After seeing an increase of stolen information used to file fraudulent state tax returns, TurboTax announced that the processing of all state filing has been halted and the option to file state taxes online no longer exists.
The software company has said that there is no data breach within TurboTax databases, but stolen personal information from elsewhere has been used to file state tax returns, causing the state tax filing to halt state return processing. Federal taxes can still be filed, and state tax returns that have already been filed will be transmitted once the problem is solved.
“We understand the role we play in this important industry issue and continuously monitor our systems in search of suspicious activity,” Brad Smith, president and CEO of software company and TurboTax owner Intuit said in a statement. “We’ve identified specific patterns of behavior where fraud is more likely to occur. We’re working with the states to share that information and remedy the situation quickly. We will continue to engage them on an ongoing basis in an effort to stop fraud before it gets started.”
Smith reiterated that no TurboTax data has been compromised.
In response to the TurboTax announcement, the state of Minnesota has stopped accepting tax returns filed through the online software program.
TurboTax’s decision follows another data breach this week. Anthem, the nation’s second-largest health insurance company, joined the ranks of Target, Home Depot and a number of other major companies after experiencing a data breach.
As computer hacking attacks continue, and become more sophisticated, questions over how to put data breaches to rest become increasingly important.
Anthem’s CEO Joseph Swedish reported on Thursday that despite “state-of-the-art information security systems,” a database containing personal records of more than 80 million people, including social security numbers, medical IDs and income data, was accessed.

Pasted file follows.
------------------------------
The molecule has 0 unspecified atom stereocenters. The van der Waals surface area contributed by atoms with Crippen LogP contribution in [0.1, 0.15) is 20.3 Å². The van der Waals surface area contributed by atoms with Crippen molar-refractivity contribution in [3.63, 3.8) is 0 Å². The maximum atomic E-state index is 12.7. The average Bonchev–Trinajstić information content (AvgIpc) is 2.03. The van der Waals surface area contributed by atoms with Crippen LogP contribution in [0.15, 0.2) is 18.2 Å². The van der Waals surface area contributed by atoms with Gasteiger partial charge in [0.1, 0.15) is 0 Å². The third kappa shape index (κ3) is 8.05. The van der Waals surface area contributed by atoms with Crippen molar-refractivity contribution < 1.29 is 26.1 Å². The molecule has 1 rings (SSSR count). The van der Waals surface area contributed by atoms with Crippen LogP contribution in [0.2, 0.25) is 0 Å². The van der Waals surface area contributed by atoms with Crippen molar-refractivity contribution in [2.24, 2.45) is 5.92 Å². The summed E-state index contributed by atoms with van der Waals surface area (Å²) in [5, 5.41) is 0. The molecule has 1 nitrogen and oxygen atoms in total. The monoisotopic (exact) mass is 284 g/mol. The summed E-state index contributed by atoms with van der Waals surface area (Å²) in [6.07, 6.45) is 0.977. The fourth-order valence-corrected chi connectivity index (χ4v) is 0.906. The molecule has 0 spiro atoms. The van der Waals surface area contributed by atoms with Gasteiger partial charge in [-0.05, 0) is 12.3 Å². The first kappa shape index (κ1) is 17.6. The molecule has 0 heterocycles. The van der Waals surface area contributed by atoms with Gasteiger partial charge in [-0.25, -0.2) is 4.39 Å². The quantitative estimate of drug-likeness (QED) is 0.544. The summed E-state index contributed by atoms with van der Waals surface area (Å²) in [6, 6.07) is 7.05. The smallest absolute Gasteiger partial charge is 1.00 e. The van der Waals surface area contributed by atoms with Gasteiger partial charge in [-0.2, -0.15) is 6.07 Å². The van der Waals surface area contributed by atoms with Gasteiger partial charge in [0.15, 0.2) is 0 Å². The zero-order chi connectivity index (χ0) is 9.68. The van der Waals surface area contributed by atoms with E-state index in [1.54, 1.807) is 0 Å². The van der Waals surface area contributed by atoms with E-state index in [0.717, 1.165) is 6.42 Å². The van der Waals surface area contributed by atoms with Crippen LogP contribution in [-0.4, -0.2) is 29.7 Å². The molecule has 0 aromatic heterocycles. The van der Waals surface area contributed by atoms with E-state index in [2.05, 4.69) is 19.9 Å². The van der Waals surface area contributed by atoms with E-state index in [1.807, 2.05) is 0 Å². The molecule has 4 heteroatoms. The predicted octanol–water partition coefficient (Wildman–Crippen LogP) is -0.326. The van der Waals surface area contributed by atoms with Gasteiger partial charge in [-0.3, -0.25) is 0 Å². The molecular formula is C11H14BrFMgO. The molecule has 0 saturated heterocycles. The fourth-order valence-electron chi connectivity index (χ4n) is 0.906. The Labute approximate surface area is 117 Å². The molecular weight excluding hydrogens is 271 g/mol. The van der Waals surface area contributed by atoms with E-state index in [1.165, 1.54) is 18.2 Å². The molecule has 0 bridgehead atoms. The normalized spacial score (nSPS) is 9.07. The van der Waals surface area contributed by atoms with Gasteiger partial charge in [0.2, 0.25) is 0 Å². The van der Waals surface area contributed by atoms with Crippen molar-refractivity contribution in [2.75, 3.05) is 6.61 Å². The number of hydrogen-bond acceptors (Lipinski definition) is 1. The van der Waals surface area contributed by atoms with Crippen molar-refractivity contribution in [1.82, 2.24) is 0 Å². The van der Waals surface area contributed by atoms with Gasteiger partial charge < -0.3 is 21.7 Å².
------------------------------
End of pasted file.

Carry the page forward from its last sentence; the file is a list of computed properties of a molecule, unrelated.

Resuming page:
After notifying the FBI, “Anthem has also retained Mandiant, one of the world’s leading cybersecurity firms, to evaluate our systems and identify solutions based on the evolving landscape,” Swedish said in a statement.
If “state-of-the-art information security systems” can’t keep cyber attackers out, what will?
Paul Saffo, a Silicon Valley technology forecaster at Stanford said there is no easy fix. Instead, the problem lies in the architecture of the computer security systems.
“The only solution is to re-architect with reliable hardware and reliable software,” Saffo said. To solve the problem without an overhaul of the system would be like “trying to pour a concrete foundation onto quicksand.”
Peter Neumann of SRI International, a technology and computing research nonprofit echoed Saffo’s statements that there is no quick fix, and instead an entire overhaul is needed, something currently being done — a project called Clean Slate by the Department of Defense’s Defense Advanced Research Projects Agency. The goal is to develop new computing systems around security to protect against cyber-attacks.
Others are taking a different approach to data breaches, including expecting a cyber-attack in the first place. Mark Bower, the Vice President of Product Management & Solutions Architecture at Voltage Security, said the key is to neutralize data so a cyber attack’s effect is minimal.
“Ultimately you have to assume that, as a business today, with the level of malware out there today, with the sophistication of hackers, you are going to get breached at some point,” Bower said. “So what you have to think about making that a non-event and neutralizing your data from the breach is the way to do that. And there are technologies out there that are very simple and straightforward that are not disruptive to everyday business dealings.”
In a similar manner, Kevin Duggan, CEO of security consulting firm Camouflage Software said masking data means that if a cyber attack is able to steal information, the data would be useless out of context.
“The most successful solution that many enterprises, including healthcare providers, are starting to deploy is new technologies that render data useless if stolen, such as data masking or anonymization which manipulates data so that it’s still useable by doctors and nurses, but unable to be tied back to the individual patient,” he said in an email.